The Role of Conflict Resolution in Implementing Process Change

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Corinne was at first very pleased to have been asked to implement a process change. She was the one who first identified a problem in operations and who suggested a few modifications to the procedure. After raising the matter several times over many months with senior executives, she finally received the go-ahead to make the necessary changes.

As Corrinne approached her colleagues with the idea of changing the process, she was at first greeted with support. Her work environment was generally professional and courteous. But the more Corrinne engaged her coworkers about the idea of changing a process, the more subtle the pushback she received. Confused, Corrinne pressed on with figuring out a way to bring the different departments together to have a conversation about changing the process.

After much back and forth and lukewarm responses, Corrinne finally got most of the managers from the other departments together. She presented the general outline of the process as it was and the reasons why it had to change. A few people shifted uncomfortably in their chairs but so far the meeting was going well. That was until it came time to get down to the nitty gritty details of what had to change.

When Corrinne broached the topic of changing the process she was met with an awkward silence from the other managers. Their responses were unexpected and caught Corrinne off guard. She hadn’t been expecting a conflict but there it was before her. Corrinne asked for each of their opinions. Luc was the first to speak and raised concerns over how changes in the process would impact his department. Charles then spoke and said that in his twenty-five years of experience the process they had now was the best one currently available. Changing it would mean reducing efficiency and lowering productivity. Lise was the last to speak and possibly the most hostile towards Corrinne’s initiative. Lise turned Corrinne’s idea down flat.

Taken aback by the responses of her colleagues, Corrinne ended the meeting. She wasn’t expecting to experience a conflict, let alone several but there they were before her.

When you work with people you are likely to encounter conflict. Conflicts are simply differences of opinions. They can be superficial or deeply held opinions. Conflict occurs over a variety of reasons including a difference in: i) values - such as differences in political parties, ii) rights - such as different rights under employment legislation for employees and the legal rights of employers, iii) interests -meaning what agenda you would like to advance and the motivations behind it, iv) process - meaning the procedure and methodology you want to follow and what that procedure represents to you, and v) power – as in different degrees of ability to accomplish a task, some people have more power than others in specific situations.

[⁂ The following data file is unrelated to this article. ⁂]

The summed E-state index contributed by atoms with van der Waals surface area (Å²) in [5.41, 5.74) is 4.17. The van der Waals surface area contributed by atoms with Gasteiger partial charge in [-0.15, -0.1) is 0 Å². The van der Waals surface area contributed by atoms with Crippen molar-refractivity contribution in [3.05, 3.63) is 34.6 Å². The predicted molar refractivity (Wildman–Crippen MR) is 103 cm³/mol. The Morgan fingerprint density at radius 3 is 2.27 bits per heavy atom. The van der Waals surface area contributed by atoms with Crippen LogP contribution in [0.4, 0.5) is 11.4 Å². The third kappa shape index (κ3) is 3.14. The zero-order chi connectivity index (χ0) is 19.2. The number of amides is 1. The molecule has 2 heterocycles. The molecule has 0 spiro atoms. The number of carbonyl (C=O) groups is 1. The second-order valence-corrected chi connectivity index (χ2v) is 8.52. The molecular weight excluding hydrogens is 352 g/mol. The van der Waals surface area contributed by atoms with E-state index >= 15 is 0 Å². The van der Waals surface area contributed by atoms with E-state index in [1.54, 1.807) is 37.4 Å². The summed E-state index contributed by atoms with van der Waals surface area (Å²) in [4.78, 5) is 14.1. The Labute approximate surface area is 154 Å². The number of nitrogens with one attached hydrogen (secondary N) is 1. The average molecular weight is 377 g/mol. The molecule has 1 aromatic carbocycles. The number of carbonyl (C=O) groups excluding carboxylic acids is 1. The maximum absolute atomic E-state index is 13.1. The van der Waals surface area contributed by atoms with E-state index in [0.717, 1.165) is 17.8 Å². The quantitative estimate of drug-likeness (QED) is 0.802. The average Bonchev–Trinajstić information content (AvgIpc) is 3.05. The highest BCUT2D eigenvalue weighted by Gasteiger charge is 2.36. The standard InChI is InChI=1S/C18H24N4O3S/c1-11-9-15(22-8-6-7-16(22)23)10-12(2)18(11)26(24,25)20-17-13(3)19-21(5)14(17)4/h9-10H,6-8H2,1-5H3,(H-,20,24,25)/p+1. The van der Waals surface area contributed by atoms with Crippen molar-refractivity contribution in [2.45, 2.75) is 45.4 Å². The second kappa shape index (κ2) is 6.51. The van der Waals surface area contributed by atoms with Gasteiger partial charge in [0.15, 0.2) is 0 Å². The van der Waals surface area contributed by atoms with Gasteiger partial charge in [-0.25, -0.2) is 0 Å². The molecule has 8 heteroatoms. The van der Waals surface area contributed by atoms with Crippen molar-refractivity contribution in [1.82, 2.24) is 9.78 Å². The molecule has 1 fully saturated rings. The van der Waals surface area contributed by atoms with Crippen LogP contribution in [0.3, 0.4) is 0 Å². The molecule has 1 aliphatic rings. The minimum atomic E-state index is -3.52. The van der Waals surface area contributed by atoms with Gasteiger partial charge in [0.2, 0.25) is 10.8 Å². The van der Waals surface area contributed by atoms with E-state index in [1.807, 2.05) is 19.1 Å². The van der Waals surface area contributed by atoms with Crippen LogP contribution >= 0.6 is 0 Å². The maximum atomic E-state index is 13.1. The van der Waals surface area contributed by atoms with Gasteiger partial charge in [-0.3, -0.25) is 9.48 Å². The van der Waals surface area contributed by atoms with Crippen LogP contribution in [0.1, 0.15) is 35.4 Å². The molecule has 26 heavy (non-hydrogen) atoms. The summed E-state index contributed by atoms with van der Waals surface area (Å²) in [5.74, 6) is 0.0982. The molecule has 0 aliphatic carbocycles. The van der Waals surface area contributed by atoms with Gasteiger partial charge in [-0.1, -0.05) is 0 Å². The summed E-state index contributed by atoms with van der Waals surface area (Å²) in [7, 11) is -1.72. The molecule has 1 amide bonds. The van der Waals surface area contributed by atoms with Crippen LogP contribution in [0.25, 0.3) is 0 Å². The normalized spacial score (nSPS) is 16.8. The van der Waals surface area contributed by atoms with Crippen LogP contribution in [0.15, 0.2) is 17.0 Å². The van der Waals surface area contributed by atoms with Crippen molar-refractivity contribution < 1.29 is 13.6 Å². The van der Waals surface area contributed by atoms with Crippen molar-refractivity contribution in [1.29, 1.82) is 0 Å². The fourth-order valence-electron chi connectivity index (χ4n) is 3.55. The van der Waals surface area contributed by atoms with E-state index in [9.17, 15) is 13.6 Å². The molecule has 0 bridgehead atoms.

In working to change a process, Corrinne encountered five types of conflict. Let’s not forget that it took Corrinne several conversations with senior management to receive their approval to change a process. Corrinne was in conflict with senior management because senior management had more power than Corrinne, meaning they could and did at first, stop Corrine’s efforts at changing the process. Luc voiced concerns over the process and thus was in a difference of opinion with Corrinne in terms of a process conflict. Charles disagreed with Corrinne’s proposal because it didn’t reflect his interests and twenty-five years of experience. So Charles and Corrinne were experiencing an interest-based conflict. Lastly, Lise used her power and flatly refused Corrinne’s initiative thereby putting herself and Corrinne at odds with one another in a power conflict. Once Corrinne was able to sort out the conflicts with the other managers, she had to support the managers in implementing the process change in each of their departments. Each manager received different kinds of pushback from their staff and Corrinne had to step in to mediate mutually acceptable, and still in keeping with the process change, courses of action.

Corrinne learned that she had to apply conflict resolution skills at the following intersections:

1. When bringing up the original problem with senior management and negotiating their approval to proceed with process change
2. With each of the managers at the table to sufficiently address their concerns
3. Sometimes Corrinne had to mediate conflicts between managers at the table who disagreed not just with Corrinne’s proposal but with the suggested proposals of others
4. Once the negotiations with the managers were done, Corrinne had to support the managers who in turn negotiated with the employees of their departments who were concerned about changes and how they would impact them.

In short, conflict resolution needs to be applied throughout the entire chain of events from proposing an idea and negotiating buy-in from senior management, to negotiating with those affected the best possible course of action, to addressing the issues and conflicts that arise from the actual implementation.


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